The HPC devoted a panel at the Cost Trends Hearing exclusively to pharmaceutical spending. The witnesses speaking on the panel were Dr. Deborah Schrag, Surgical Oncology Chief at the Dana-Farber Cancer Institute, Dr. Rick Weisblatt, Chief of Innovation and Strategy at Harvard Pilgrim Health Care, Dr. Gregg Meyer, Chief Clinical Officer at Partners HealthCare, and Lisa Joldersma, Vice President for Policy and Research at PhRMA.
Transparency in pharmaceutical pricing was a major theme of the panel discussion, with Dr. Schrag, Dr. Weisblatt, and Dr. Meyer all agreeing that greater price transparency is needed. Meyer and Schrag discussed the difficulties they have encountered in accessing information about drug pricing at the point of care, and both commented that currently there is insufficient drug pricing transparency at the point of care for providers prescribing drugs to patients. Meyer said that access to information regarding how much a drug will cost a patient and what the patient’s insurance plan will cover would be “transformational.”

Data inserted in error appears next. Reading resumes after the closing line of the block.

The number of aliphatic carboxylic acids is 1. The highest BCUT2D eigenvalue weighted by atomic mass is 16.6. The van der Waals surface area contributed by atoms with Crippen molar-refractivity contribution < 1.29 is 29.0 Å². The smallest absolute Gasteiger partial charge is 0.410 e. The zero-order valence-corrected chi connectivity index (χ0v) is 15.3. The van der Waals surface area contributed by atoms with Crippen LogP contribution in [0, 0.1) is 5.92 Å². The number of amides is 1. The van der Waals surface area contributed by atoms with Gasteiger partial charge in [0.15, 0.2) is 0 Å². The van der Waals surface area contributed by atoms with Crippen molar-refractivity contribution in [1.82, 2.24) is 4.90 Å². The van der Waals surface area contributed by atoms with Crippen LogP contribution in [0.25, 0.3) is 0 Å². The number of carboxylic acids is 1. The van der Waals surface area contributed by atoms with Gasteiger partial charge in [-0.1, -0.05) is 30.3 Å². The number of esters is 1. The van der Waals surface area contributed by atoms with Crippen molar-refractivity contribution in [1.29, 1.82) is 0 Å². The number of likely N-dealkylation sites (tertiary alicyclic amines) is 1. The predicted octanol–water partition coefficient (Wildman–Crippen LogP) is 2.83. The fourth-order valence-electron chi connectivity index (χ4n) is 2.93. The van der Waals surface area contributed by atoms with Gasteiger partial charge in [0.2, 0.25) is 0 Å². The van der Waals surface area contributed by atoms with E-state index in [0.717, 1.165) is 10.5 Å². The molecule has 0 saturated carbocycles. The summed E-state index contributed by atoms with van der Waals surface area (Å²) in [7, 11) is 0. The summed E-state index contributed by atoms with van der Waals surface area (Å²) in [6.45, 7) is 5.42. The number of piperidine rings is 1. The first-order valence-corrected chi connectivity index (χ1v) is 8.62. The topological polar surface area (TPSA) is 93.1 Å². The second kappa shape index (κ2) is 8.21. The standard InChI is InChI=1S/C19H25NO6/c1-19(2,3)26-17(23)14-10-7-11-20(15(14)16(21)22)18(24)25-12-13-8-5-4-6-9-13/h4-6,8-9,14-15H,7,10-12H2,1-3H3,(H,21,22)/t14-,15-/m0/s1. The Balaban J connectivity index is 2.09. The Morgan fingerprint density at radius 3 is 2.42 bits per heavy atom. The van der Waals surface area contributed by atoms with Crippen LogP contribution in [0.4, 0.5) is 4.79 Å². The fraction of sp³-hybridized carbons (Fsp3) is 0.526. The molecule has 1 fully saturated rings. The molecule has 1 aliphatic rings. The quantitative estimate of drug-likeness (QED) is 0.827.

Joldersma argued that the pharmaceutical industry is currently restricted in its ability to share information about its products with physicians and payers, saying “we have the information about our products, about their value, that we would like to be able to share, and frankly, we are not permitted to do so.” Drug makers have also argued that they already disclose extensive information on research and development costs, and that certain transparency measures would make it harder for the industry to develop lifesaving drugs.
Pricing transparency for pharmaceuticals was an area of focus for legislators on Beacon Hill this past session. During this past legislative session Senator Mark Montigny introduced An Act to Promote Transparency and Cost Control of Pharmaceutical Drug Prices (S. 1048), which aimed to control growth in prescription drug costs by mandating several pricing disclosure requirements. The bill failed to emerge from a legislative committee, but similar efforts addressing pharmaceutical spending are likely to emerge in the next legislative session.
Massachusetts is only one of several states across the nation where lawmakers have pushed for measures to increase transparency around drug pricing. Thirteen other states have introduced similar legislation, and in June, Vermont Governor Peter Schumlin signed a bill into law making his state the first in the nation to require companies to justify certain drug price hikes.